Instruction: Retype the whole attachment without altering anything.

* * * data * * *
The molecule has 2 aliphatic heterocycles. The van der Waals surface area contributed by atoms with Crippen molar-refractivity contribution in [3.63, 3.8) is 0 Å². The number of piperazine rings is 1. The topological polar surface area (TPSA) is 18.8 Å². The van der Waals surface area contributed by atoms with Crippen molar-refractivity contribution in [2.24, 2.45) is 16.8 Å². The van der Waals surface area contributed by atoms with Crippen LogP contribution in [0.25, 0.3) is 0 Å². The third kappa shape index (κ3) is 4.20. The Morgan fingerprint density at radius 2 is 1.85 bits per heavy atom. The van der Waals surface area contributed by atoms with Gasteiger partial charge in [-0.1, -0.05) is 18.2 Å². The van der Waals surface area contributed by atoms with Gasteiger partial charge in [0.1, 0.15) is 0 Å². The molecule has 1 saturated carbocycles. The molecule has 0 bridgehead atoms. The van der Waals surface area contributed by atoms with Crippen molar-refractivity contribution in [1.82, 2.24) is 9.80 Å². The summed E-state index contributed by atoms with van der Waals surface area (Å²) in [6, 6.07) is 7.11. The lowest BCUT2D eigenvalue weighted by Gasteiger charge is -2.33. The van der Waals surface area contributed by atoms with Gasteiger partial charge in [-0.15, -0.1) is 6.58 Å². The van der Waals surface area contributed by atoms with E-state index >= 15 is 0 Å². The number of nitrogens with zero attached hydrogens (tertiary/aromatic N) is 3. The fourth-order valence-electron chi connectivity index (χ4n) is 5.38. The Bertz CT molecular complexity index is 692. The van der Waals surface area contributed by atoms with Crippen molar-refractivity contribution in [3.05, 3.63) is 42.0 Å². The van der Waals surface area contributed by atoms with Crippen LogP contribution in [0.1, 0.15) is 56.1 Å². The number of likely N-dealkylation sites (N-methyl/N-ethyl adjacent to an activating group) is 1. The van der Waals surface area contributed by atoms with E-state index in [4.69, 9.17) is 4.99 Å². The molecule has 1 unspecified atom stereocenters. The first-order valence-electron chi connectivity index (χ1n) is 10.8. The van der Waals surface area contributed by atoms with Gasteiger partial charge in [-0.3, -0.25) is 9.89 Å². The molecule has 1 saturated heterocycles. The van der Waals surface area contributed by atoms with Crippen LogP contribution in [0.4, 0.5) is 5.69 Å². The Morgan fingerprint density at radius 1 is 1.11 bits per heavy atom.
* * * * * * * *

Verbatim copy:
The molecule has 2 aliphatic heterocycles. The van der Waals surface area contributed by atoms with Crippen molar-refractivity contribution in [3.63, 3.8) is 0 Å². The number of piperazine rings is 1. The topological polar surface area (TPSA) is 18.8 Å². The van der Waals surface area contributed by atoms with Crippen molar-refractivity contribution in [2.24, 2.45) is 16.8 Å². The van der Waals surface area contributed by atoms with Crippen LogP contribution in [0.25, 0.3) is 0 Å². The third kappa shape index (κ3) is 4.20. The Morgan fingerprint density at radius 2 is 1.85 bits per heavy atom. The van der Waals surface area contributed by atoms with Gasteiger partial charge in [-0.1, -0.05) is 18.2 Å². The van der Waals surface area contributed by atoms with Gasteiger partial charge in [0.1, 0.15) is 0 Å². The molecule has 1 saturated carbocycles. The molecule has 0 bridgehead atoms. The van der Waals surface area contributed by atoms with Crippen molar-refractivity contribution in [1.82, 2.24) is 9.80 Å². The summed E-state index contributed by atoms with van der Waals surface area (Å²) in [6, 6.07) is 7.11. The lowest BCUT2D eigenvalue weighted by Gasteiger charge is -2.33. The van der Waals surface area contributed by atoms with Gasteiger partial charge in [-0.15, -0.1) is 6.58 Å². The van der Waals surface area contributed by atoms with E-state index >= 15 is 0 Å². The number of nitrogens with zero attached hydrogens (tertiary/aromatic N) is 3. The fourth-order valence-electron chi connectivity index (χ4n) is 5.38. The Bertz CT molecular complexity index is 692. The van der Waals surface area contributed by atoms with Crippen molar-refractivity contribution in [3.05, 3.63) is 42.0 Å². The van der Waals surface area contributed by atoms with Crippen LogP contribution in [0.1, 0.15) is 56.1 Å². The number of likely N-dealkylation sites (N-methyl/N-ethyl adjacent to an activating group) is 1. The van der Waals surface area contributed by atoms with E-state index in [4.69, 9.17) is 4.99 Å². The molecule has 1 unspecified atom stereocenters. The first-order valence-electron chi connectivity index (χ1n) is 10.8. The van der Waals surface area contributed by atoms with Gasteiger partial charge in [-0.3, -0.25) is 9.89 Å². The molecule has 1 saturated heterocycles. The van der Waals surface area contributed by atoms with Crippen LogP contribution in [0.4, 0.5) is 5.69 Å². The Morgan fingerprint density at radius 1 is 1.11 bits per heavy atom.